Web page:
Introducing Yet Another Problematic Vogue Cover

Features. Posted 1 year ago

Madison Griffiths

Image: Kendall Jenner on the new cover of Vogue India. Image Source.

Perhaps Kendall Jenner thought it was convincing enough. Perhaps she—with her thick eyelashes, and dark hair—thought the global landscape wouldn’t… notice. Framed by Sushant Singh Rajput—a notable South Asian actor—she collapsed into his steady embrace, profiting off the support of India—a multifaceted country containing over one billion members (not to mention the many that exist in the international Diaspora), and his features, in more ways than one. It may have even been the first time she had ever visited India: frolicking about Jaipur with confidence.

After endless critique and dubious silence, Vogue made a statement on their Instagram: stating that “we have lined-up a series of special issues for this entire year to celebrate our 10th anniversary, starting with the May 2017 Collector’s Edition, which is not the anniversary issue. The actual 10th anniversary is October 2017”—as if that is at all—in any way, shape or form—relevant.

Kendall Jenner isn’t an Indian woman. In fact, she isn’t a South Asian woman generally. Kendall Jenner isn’t Armenian, either—like many of her sisters. Kendall Jenner is an American woman, with European ancestry: predominantly Dutch, Scottish and Irish. And whilst, in this shoot, her ‘features’—namely her thick eyelashes no doubt amplified by dusty, black eyeshadow, and her black hair—work to appease the prescribed beauty standards of an ethnicity (most certainly not hers), this only makes her exposure more dangerous. It deems her look a standard that is achievable. The performative nature of her hair almost works to dangle this particular issue of Vogue India in front of the hungry eyes of a sea of ambitious, brown women being forced to ‘find themselves’ in Kendall’s unsympathetic pose.

The issue of representation doesn’t stop at Kendall Jenner’s flagrant insensitivity. There are, undeniably, South Asian women with skin as fair as Kendall Jenner’s. Colonisation has worked to dismantle cities, and lay the foundations of racialised wars in many parts of the world—namely, Sri Lanka. Colonisation is, in essence, invasion: invasion of the soil, the body and the spirit of any given country. And thus, European minorities are brought about—resulting in the emergence of slightly fairer, albeit South Asian, communities. South Asia is a part of the world where Eurocentric ideologies feel, act out, and exist in ways just as poignant and disturbing as more Westernised areas. India, and Sri Lanka, were too colonised by white people—with white power—who created a standard of worth married intimately to a pigmentation (or lack thereof).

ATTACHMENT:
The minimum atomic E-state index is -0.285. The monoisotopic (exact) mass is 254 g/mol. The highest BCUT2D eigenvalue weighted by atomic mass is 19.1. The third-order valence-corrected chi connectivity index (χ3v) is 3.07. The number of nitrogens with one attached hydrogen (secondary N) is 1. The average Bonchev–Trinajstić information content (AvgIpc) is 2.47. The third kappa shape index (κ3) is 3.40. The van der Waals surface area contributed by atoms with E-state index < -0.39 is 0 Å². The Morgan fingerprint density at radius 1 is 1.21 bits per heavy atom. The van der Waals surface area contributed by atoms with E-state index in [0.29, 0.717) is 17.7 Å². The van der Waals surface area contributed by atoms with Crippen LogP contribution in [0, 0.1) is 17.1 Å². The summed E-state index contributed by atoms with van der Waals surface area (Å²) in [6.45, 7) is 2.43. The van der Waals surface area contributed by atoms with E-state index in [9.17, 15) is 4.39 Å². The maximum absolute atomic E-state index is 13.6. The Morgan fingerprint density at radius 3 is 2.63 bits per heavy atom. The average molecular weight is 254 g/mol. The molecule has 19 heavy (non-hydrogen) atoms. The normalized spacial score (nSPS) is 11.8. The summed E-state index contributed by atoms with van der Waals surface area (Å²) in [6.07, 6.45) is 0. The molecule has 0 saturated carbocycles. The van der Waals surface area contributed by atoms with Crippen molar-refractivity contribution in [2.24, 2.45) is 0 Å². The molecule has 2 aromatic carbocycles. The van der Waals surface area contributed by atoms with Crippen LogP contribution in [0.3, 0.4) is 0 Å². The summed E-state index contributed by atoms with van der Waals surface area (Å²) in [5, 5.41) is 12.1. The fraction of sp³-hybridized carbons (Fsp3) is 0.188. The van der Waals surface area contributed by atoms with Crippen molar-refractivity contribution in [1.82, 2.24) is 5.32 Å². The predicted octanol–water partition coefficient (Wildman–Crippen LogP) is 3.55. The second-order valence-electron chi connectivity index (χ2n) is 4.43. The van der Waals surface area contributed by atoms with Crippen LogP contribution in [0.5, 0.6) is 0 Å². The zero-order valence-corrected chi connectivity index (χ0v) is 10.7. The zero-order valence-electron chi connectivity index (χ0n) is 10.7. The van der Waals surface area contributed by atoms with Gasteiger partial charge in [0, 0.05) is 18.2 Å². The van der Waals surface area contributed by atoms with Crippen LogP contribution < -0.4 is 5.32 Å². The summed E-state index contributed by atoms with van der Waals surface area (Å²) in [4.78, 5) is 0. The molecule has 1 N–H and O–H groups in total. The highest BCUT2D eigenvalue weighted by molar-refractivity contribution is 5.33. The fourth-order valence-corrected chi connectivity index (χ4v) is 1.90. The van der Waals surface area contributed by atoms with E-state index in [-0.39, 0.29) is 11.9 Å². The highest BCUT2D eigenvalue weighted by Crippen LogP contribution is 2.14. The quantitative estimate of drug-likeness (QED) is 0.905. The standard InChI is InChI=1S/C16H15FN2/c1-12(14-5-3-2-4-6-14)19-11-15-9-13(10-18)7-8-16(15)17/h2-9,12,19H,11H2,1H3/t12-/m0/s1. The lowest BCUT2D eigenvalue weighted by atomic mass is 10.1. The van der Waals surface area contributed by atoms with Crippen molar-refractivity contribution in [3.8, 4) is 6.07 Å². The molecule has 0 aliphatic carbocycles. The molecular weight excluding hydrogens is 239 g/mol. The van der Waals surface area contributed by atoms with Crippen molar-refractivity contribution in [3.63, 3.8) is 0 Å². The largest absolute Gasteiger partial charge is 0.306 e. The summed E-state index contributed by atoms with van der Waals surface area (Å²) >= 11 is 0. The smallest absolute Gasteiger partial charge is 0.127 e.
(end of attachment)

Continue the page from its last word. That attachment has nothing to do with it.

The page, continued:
Racial bigotry, therefore, works to isolate the darkest: the blackest women—no doubt with hair as charcoal as Kendall Jenner’s, but with skin so politicised and deemed unworthy, there is no way Vogue India would’ve cared for it. Therefore, the debate surrounding representation is much more nuanced than simply hiring a South Asian woman to do Kendall Jenner’s job. Whilst it would have inexplicably packed much less of a sting, to deem only one type of brown beautiful—the type that digresses as far away from ‘brown’ as possible—is to demand two, rather disturbing things. Firstly, that there is only one way to be a woman. And secondly, that there is only one way to be a Brown woman.

Skin-lightening products are rampant in South Asia. They occupy convenience stores with an urgency and normalcy mirrored to that of toothbrushes. They remind women—as Kendall Jenner so effortlessly did, with a hefty paycheque, no doubt—that their skin is both all-of-the-things, and none-of-the-things. Their skin is at least noticed when draped in the silver and gold sari’s, and delightful jewellery—when it is made sense of in poetic, Sanskrit phrases and Ayurvedic medicine. In other words, Eurocentric ideals are happy to erase the Indian woman from the ‘Indian affair’—the gold text so brazenly pasted on top of Kendall Jenner’s black garment. Eurocentric ideals are even happy to copy-and-paste a thin, white Kendall Jenner next to Sushant Singh Rajput: an intentional display of misogyny, as Sushant—albeit ‘naturally’ fair-skinned—was not stripped of his cultural identity and deemed instead an accessory in ways that the anonymous, Indian woman-archetype Kendall Jenner replaced was. I’m genuinely surprised she didn’t think to paste a first-prize bindi between her eyes.

It must be noted that what makes Indian woman Katrina Kaif, for example—and Sri Lankan woman Jacqueline Fernandez—so ‘beautiful’ is not their cultural loyalty, or anything to do with the integrity or authenticity of their brownness, but rather how marketable their illusive whiteness is. Their fair skin has isolated them from other members of their culture and their beauty has assimilated itself in palatable ways. This, we mustn’t forget. Representation and ethnicity are complex, and often representation isn’t as ‘noble’ as it seems.

I, like Kendall Jenner, have dark hair and thick eyelashes. I, like Kendall Jenner, have a somewhat olive complexion. I, unlike Kendall Jenner, have a Sri Lankan mother. Whilst Kendall Jenner’s flagrant disregard for race, representation and even profiting off of the exclusion of marginalised people does annoy me, it doesn’t hurt me in ways it hurts my grandmother. It is lazy, tired and predictable—but the issue doesn’t stop with Kendall Jenner. When a brown woman—brown like soil, like chocolate, like leather—graces the cover of Vogue India; a woman who cannot find herself in Kendall Jenner’s illusive features, or even that of Jacqueline Fernandez and Katrina Kaif. That is when we will rejoice.

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